Avenatti’s Not the Story. Nike Is.
Nike and other sports apparel companies have long been engaged in some pretty sketchy behavior surrounding high school athletes and the college recruitment process.
Apr 15, 2019
Earlier this month, celebrity attorney Michael Avenatti — after being arrested on extortion charges — tried to single-handedly take down Nike for its alleged bribery of the families of high school athletes “to attend ‘Nike’ colleges.” Nike said in a statement that it “Will not respond to the allegations of an individual facing federal charges of fraud and extortion and aid in his disgraceful attempts to distract from the athletes on the court at the height of the tournament.” The company, however, is part of a federal investigation into corruption in college basketball.
While Avenatti is clearly not the most virtuous or trustworthy source, it is important that his claims about the shoe giant do not get swept under the rug. Just last October, two Adidas executives and an aspiring NBA agent were found guilty of fraud charges for their roles in a pay-for-play scandal that pulled back the curtain, for a moment, on the basketball black market. However, it seems that after the public’s initial shock over the news subsided, the rest of the world forgot — or simply didn’t care enough — about the corruption that runs rampant in high school and even lower-level sports.
The Elite Youth Basketball League — subpoenaed by the FBI in 2017 — is Nike’s grassroots league, a summer basketball circuit that prepares high school players for the college game. Nike, Adidas and Under Armour each have their own leagues which allow them to gain leverage and influence over the next generation’s star athletes. McDonald’s All-American shooting guard Brian Bowen played in Nike’s EYBL and in 2017, news broke that his family reportedly received $100K to attend Adidas-sponsored University of Louisville.
A New York Times article detailed how grassroots basketball has long been an environment where brand executives are connected with parents of top recruits and how money flows between them to ensure that the players commit to college basketball programs that the company sponsors. Sometimes this can even lead to an endorsement deal with the company after the player turns pro.
As things stand, it seems like grassroots basketball isn’t going away anytime soon. After all, everyone benefits — the players get exposure, the shoe brands get deals and the NCAA gets top talent who have been hyped up by the media and fans for years. However, the federal investigation has made waves in college basketball circles, and it’s even caused an NCAA commission to recommend reforms to the “youth basketball-industrial complex.” This is good from the NCAA, but don’t be fooled by the attempts of some in college basketball to pin all corruption on the grassroots circuit and Amateur Athletic Union basketball. As we’ve seen, college basketball programs are not exactly bastions of integrity.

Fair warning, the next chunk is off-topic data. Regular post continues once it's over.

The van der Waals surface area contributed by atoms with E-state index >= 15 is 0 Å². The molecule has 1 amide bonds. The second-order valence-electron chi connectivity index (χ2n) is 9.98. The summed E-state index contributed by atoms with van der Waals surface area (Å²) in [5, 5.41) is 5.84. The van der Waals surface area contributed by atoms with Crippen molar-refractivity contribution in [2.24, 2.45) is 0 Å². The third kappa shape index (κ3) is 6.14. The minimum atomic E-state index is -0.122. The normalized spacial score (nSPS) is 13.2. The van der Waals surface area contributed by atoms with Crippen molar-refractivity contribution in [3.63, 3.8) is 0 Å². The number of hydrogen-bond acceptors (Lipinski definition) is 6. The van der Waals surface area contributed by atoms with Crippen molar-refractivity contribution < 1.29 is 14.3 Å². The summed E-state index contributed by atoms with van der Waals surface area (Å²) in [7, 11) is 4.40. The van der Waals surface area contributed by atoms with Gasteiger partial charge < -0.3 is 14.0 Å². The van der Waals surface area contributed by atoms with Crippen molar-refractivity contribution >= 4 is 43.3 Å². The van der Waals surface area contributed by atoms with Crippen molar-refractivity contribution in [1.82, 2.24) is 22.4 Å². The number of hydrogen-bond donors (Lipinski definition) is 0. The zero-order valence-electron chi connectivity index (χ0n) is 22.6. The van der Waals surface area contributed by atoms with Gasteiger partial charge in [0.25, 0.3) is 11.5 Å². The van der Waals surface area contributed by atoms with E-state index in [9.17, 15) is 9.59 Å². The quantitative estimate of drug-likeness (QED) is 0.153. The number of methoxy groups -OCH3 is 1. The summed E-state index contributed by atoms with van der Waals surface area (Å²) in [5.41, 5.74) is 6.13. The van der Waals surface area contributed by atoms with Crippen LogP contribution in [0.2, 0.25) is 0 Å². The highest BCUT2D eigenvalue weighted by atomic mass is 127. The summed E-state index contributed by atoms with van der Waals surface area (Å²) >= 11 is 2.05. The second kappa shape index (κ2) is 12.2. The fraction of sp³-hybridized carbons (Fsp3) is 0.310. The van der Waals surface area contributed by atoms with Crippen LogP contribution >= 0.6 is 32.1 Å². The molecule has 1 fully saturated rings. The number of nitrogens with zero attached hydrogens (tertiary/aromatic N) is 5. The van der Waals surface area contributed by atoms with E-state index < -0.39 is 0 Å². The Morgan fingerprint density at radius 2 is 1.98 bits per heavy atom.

“The corruption we observed in college basketball has its roots in youth basketball,” former Secretary of State Condoleezza Rice, who headed the NCAA commission, said.
In the Adidas trial, four college assistant coaches and several figures on the grassroots circuit — sometimes called street runners, or people who are the go-betweens for shoe companies — were charged. Merl Code, the Adidas official who was arrested, charged with wire fraud and wire fraud conspiracy and received a six-month prison sentence, is a former Nike official. The Adidas case was the biggest example of the corruption that plagues sports. But it was also an outlier.
When investigations end and charges are filed, it’s often only the families and players that are punished. Now, of course you can say that they shouldn’t have taken the money or allowed themselves to get swept up in the storm of corruption that surrounds high school sports. But when every kid wants to make it to the next level, being exposed to that world is inevitable and following the crooked ways of big brands seems like their only chance to make it big. And we are talking about Nike, Adidas and Under Armour — billion-dollar companies that know what they are doing and know that the odds that they get caught are slim.
After Avenatti accused Nike of bribery, sports attorney Darren Heitner dismissed claims that Nike could find itself in a situation similar to the one Adidas faced in 2017.
“Nike has little or nothing to be concerned about,” Heitner said. “If there were illegal payments being made […] the individuals who were engaged in that activity have cause for that concern. There’s nothing from a criminal standpoint that this corporate entity has to be worried about.”
Avenatti may not be the right person to hold Nike to the letter of the law, but someone else needs to just do it.
The Sports Girl is a weekly sports column that will feature a girl’s take on sports. Yes, a girl. Yes, on sports.
A version of this article appeared in the Monday, April 15, 2019, print edition. Email Bela Kirpalani at [email protected]